In 2015, Kansas City returned to the playoffs, this time as the top seed in the American League. Games 1, 2, and 5 of the ALDS against the Houston Astros were played at the stadium, with the Royals winning Games 2 and 5, as well as Games 1, 2, and 6 of the ALCS against the Toronto Blue Jays, with the Royals winning all three games. The stadium hosted games 1 and 2 of the World Series against the New York Mets as a result of the American League winning the All-Star Game 6–3. The Royals won Game 1 (5-4 in 14 innings) and game 2 (7-1), as well and closed out the Mets in five games. In 2020, Kansas City-based design firm Pendulum unveiled a concept for a potential new downtown Kansas City Royals ballpark, showing an intimate facility with unique amenities.
Kauffman Stadium was the only baseball-only park built in the majors (not counting temporary facilities) from 1966 to 1991. It was one of the few baseball-only facilities built in the majors during the heyday of the cookie-cutter stadium era, and is one of two such facilities (with Dodger Stadium) that are still active and were never converted for use as multi-purpose stadiums.1
Although a baseball-only facility, its design took several stylistic cues from the multi-purpose stadiums of the day, plus the Googie style that was more prevalent in the decades prior. The main stadium itself is primarily concrete, with a smooth, uncovered concrete facade. The stands wrap around the infield and end at the foul poles, with smaller bleacher sections (or "outfield plazas," as the Royals call them) in the outfield. In their book, The Ultimate Baseball Road Trip, Josh Pahigian and Kevin O'Connell wrote that it is essentially one-third of a cookie-cutter stadium, containing only the seats in a cookie-cutter stadium that provide the best views for baseball. The upper deck is quite steep, though not as high as other parks built during this time. Many minor-league stadiums built in the 1980s and early 1990s, as well as Guaranteed Rate Field in Chicago, employ a similar design. The park's best-known feature is the fountain and waterfall display (known as the Water Spectacular) behind the right-field fence. At 322 feet (98 m), it is the largest privately funded fountain in the world. The fountains are on display before and after the game and between innings, while the waterfalls are constantly flowing.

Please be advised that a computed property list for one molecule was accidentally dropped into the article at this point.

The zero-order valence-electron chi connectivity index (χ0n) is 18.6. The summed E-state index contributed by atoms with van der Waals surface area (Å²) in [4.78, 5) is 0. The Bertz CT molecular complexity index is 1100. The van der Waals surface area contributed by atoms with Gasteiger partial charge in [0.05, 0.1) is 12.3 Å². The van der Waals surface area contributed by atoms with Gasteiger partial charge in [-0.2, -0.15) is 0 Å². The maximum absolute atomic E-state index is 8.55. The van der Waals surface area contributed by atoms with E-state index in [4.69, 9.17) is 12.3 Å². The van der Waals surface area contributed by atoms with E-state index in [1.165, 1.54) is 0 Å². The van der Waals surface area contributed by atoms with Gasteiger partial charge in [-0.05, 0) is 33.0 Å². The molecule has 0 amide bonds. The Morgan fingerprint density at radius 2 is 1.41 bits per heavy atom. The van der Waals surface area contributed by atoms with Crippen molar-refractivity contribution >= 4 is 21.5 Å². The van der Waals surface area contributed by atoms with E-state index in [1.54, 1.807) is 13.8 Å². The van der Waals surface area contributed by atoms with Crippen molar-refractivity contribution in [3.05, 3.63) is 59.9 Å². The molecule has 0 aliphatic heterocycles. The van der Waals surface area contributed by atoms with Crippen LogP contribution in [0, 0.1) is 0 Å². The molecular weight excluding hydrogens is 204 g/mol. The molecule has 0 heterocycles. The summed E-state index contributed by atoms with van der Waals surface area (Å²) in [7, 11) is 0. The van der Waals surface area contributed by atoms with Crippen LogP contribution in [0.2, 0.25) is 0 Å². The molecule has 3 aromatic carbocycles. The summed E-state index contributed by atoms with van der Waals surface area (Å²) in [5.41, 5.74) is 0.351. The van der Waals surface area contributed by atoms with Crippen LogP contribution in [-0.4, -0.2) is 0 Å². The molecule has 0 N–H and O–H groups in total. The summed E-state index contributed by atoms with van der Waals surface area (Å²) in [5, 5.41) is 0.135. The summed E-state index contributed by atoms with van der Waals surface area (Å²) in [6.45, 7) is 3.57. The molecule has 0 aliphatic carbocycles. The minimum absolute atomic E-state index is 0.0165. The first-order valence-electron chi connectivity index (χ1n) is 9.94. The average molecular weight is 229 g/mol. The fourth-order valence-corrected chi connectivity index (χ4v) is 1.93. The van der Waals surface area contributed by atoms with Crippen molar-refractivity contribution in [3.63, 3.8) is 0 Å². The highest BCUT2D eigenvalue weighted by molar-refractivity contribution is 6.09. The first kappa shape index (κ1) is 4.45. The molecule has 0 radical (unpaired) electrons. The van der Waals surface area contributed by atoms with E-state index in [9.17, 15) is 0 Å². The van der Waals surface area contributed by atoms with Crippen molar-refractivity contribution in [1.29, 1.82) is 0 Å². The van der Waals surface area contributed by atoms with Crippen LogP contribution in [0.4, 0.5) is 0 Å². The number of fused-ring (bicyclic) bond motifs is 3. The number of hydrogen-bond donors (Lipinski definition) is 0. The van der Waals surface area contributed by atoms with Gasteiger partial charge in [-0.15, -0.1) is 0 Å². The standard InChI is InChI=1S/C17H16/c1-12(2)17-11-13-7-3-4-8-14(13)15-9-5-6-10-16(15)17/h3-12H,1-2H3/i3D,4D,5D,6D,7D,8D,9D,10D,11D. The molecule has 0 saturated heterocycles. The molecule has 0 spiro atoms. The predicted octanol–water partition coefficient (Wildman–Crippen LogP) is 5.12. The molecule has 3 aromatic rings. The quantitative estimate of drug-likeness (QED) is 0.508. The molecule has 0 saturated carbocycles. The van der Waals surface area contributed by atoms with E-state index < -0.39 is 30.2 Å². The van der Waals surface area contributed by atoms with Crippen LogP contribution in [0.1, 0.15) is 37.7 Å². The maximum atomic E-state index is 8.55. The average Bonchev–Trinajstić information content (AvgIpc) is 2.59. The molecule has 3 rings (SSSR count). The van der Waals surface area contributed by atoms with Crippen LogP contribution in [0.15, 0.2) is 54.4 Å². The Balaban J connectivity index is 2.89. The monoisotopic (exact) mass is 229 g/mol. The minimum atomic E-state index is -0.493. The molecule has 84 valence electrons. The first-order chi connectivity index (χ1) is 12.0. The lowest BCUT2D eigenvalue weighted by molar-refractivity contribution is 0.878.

When the stadium was originally built, Kansas City was the westernmost major league city other than those along the Pacific Coast (1,600 mi. [2,600 km] away), which was a major reason why the Royals initially decided to use a faster-draining AstroTurf surface. The Royals' home territory included a large swath of the Great Plains and Rockies, and Kauffman didn't want fans who drove many hundreds of miles to go home without seeing the game completed. The Truman Sports Complex's legendary groundskeeper, George Toma, best known as the head groundskeeper for every Super Bowl, thus had the job of maintaining two carpets for most of his career. He also maintained the surface at Arrowhead Stadium, which had AstroTurf from 1972 through 1993. However, Toma has said that artificial turf requires a good deal of maintenance as well; his crews were able to keep Royals Stadium's original carpet for two decades, somewhat longer than the typical lifetime for outdoor artificial turf. This is also due to the fact that Kauffman Stadium has never hosted a football game, and has no movable seating, thus avoiding the wear and tear typical of cookie-cutter stadiums.